Washington (CNN) -- Paul Ryan joked at the start of a foreign policy speech last year that "it's nice to actually finally get out of my fiscal cocoon and talk about these issues."
The House Budget Committee chairman, a notorious numbers guy consumed by fiscal policy, then perched himself firmly in that cocoon by explaining to the conservative Alexander Hamilton Society that good foreign policy depends on a strong economy.
"If we fail to put our budget on a sustainable path, then we are choosing decline as a world power," Ryan said in repeating his personal mantra that fixing the nation's chronic debt-deficit problem underpins other major issues and challenges.
The seven-term Republican congressman chosen to be Mitt Romney's running mate in November is well-known for his fiscal conservatism, part of a political orthodoxy stemming from his background as a devout Wisconsin Catholic with working-class roots.
He adheres to similarly conservative stances on other major issues.
For example, Ryan opposes abortion, believing life begins at conception. He defines legal marriage as between a man and a woman, and voted against ending the military's "don't ask, don't tell" policy that banned openly gay and lesbian service members.
An avid hunter, he hailed a 2008 Supreme Court ruling that struck down a sweeping ban on handguns in Washington, D.C.
On foreign policy, the 42-year-old Ryan expresses the conservative view that America's unique founding principle of God-given equal rights for all -- referred to as American exceptionalism -- makes it the rightful and necessary country to exert influence and leadership in the world.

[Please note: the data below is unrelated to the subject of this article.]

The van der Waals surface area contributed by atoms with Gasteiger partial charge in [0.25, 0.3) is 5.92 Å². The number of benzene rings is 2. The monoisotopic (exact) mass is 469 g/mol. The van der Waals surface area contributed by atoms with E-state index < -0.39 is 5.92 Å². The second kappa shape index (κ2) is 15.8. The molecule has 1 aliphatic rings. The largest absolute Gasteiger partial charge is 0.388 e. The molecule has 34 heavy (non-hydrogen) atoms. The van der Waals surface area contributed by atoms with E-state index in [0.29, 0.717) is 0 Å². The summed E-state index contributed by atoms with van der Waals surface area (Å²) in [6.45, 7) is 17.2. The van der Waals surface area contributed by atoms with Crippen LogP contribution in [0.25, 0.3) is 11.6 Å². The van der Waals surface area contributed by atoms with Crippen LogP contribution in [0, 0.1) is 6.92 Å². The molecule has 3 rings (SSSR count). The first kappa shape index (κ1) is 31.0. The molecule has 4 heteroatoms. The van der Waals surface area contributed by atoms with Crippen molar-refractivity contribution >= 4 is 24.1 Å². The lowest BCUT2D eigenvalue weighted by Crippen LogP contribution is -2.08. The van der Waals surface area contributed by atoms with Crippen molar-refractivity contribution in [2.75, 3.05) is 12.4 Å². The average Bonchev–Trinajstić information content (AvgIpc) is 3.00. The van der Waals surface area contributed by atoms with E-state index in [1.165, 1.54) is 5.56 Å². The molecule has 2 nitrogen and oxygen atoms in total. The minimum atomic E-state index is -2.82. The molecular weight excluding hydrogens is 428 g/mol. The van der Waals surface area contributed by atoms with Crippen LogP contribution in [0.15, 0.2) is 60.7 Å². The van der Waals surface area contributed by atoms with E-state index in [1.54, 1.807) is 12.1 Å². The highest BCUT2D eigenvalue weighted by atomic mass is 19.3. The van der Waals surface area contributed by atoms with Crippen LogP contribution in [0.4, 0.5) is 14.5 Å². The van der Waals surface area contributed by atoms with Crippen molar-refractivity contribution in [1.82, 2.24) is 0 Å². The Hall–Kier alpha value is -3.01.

"A world without U.S. leadership will be a more chaotic place, a place where we have less influence, and a place where our citizens face more dangers and fewer opportunities," he said in last year's speech to the Alexander Hamilton Society.
To no one's surprise, Ryan calls for repeal of President Barack Obama's health care overhaul, both on fiscal and social grounds.
He argues the 2010 law that passed with zero Republican support removes free-market principles from the health care industry. He also opposes how the Obama administration requires religious-affiliated hospitals and schools to provide health insurance plans that cover abortion and female contraceptives, arguing that forces Catholics and others to act against their churches' teachings.
The rule "disrespects not only the religious community, but it also disrespects the Constitution," Ryan's congressional website says. "By treating our rights as revocable privileges from our government, instead of inalienable gifts from our Creator, the President has put his personal political philosophies above the principles upon which this nation was founded."
On immigration reform, Ryan follows the Republican Party line of calling for a comprehensive approach -- stronger border security, an effective worker verification system and no shortcuts to citizenship for those already living in America without legal status.